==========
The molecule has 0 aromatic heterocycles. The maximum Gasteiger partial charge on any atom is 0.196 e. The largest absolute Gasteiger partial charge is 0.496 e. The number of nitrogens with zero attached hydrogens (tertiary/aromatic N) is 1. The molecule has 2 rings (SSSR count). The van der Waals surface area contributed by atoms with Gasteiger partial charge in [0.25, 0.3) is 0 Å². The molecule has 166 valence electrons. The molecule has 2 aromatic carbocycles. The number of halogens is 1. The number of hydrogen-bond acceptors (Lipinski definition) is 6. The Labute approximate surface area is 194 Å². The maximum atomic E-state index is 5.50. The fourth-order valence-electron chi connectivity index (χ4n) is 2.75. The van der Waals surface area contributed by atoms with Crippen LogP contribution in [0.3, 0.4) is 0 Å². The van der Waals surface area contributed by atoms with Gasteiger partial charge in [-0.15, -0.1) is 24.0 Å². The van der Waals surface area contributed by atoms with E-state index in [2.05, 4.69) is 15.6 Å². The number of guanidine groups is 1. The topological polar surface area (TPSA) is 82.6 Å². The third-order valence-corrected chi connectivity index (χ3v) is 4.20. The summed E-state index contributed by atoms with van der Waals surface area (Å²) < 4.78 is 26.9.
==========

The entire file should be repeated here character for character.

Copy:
The molecule has 0 aromatic heterocycles. The maximum Gasteiger partial charge on any atom is 0.196 e. The largest absolute Gasteiger partial charge is 0.496 e. The number of nitrogens with zero attached hydrogens (tertiary/aromatic N) is 1. The molecule has 2 rings (SSSR count). The van der Waals surface area contributed by atoms with Gasteiger partial charge in [0.25, 0.3) is 0 Å². The molecule has 166 valence electrons. The molecule has 2 aromatic carbocycles. The number of halogens is 1. The number of hydrogen-bond acceptors (Lipinski definition) is 6. The Labute approximate surface area is 194 Å². The maximum atomic E-state index is 5.50. The fourth-order valence-electron chi connectivity index (χ4n) is 2.75. The van der Waals surface area contributed by atoms with Crippen LogP contribution in [0.3, 0.4) is 0 Å². The van der Waals surface area contributed by atoms with Gasteiger partial charge in [-0.15, -0.1) is 24.0 Å². The van der Waals surface area contributed by atoms with E-state index in [2.05, 4.69) is 15.6 Å². The number of guanidine groups is 1. The topological polar surface area (TPSA) is 82.6 Å². The third-order valence-corrected chi connectivity index (χ3v) is 4.20. The summed E-state index contributed by atoms with van der Waals surface area (Å²) < 4.78 is 26.9.